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Posted:  11 Jan 2011 23:45  
I'm new to the industry and have never had a client ask for plants on top of partitions until now. It would work really well with a brown rectangle planter. But do brackets that i've seen really keep them in place? The room is pretty blah and I agree these would be great if I can get them to stya put.

Lighting is totally florescent never sun and pitch black at night.

Posted:  12 Jan 2011 00:41  
Yes, they do work.  TOPSiders is the original, and there are plenty of knockoffs out there today.  The hardware varies, from metal brackets that screw securely together and allow the box to be mounted snugly to the top or side of the partition, to clear lexan brackets that can sometimes crack and break if subjected to too much stress.

But they do offer a different way to get foliage at eye-level and utilize spaces other than floors and work surfaces that tend to become traffic hazards or clutter.  Plus, they work well with capillary matting to subirrigate the plants.

We used to do a government contract that had floor upon floor of TOPSiders full of 6" pothos...literally hundreds of planter boxes per floor.  That got old fast for the techs, but the clients loved it.

Posted:  13 Jan 2011 04:37  
I work mainly with the metal brackets. Didn't like the lexan AT ALL! 

Various things can be used in these containers doesn't have to be all one variety.  I use them often.  Just installed semi gloss black last week.  Client loved them.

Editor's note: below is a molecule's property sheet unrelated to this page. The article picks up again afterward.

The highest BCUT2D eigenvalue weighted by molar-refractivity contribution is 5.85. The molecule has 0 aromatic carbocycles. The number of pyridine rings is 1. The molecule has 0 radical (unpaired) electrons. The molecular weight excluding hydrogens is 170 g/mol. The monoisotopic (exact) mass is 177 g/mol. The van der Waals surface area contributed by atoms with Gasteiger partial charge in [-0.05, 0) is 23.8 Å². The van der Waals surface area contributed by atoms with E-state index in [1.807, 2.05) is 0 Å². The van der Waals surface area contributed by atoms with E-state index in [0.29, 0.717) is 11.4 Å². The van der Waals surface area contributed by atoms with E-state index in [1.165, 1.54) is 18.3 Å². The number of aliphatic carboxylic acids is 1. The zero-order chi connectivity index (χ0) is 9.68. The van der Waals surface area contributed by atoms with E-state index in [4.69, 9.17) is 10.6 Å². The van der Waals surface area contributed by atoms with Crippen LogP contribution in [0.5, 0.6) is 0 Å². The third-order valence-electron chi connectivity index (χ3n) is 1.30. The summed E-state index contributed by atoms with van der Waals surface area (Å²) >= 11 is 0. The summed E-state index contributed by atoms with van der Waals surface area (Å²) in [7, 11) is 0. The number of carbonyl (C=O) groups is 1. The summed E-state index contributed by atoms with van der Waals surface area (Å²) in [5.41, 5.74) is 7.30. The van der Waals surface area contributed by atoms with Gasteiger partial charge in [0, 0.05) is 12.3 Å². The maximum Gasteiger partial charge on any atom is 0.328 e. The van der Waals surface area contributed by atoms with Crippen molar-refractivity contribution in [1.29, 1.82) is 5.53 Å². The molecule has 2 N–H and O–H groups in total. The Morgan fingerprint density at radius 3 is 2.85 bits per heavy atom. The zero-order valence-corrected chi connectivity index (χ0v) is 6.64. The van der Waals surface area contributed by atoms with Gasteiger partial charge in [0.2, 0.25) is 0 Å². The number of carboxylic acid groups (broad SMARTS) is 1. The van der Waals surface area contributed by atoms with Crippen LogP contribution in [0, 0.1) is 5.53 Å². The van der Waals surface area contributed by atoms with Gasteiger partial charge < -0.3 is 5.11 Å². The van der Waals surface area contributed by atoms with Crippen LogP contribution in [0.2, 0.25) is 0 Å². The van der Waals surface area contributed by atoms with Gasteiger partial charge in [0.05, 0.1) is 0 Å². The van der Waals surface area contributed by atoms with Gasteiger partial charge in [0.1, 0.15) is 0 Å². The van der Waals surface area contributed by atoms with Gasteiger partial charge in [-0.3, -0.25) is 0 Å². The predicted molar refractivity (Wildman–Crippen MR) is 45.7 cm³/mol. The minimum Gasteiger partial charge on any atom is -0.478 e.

I didn't like having to use all her existing scraggly plants, but the containers looked just fine.
Posted:  13 Jan 2011 21:43  
The topsiders do work as advertised, although nothing is perfect, they are difficult to water without hitting leaves and having the water dribble onto the other side of the divider where you can't see, unknowingly watering the important papers or computer or whatever is hidden from view. And typically they are placed directly in front of a person sitting at the work station so access is sometimes not as easy as you may think. We use them just be aware of the downsides associated with them.
Posted:  13 Jan 2011 23:52  
That's why the cap mat solution, or Sippers capillary "legs", work great.  All you need to do is to get the tip of your wand or nozzle into an open space between pots inside the box and fill to the desired depth using a numerical count (one-Mississippi...).  No need to water each pot if you use subirrigation.

Posted:  14 Jan 2011 16:56  
I have used topsiders for many years.
Watering isn't a problem like Clem said if you use the mat and just water between the pots.
It's a great look and easy to install and maintain.
Barb B
Posted:  15 Mar 2011 02:42  
they should make the topsiders a tad deeper to help with the use of sippers.  THAT would be awesome! 

I do like the newer slightly angled at the base containers too.  New look.

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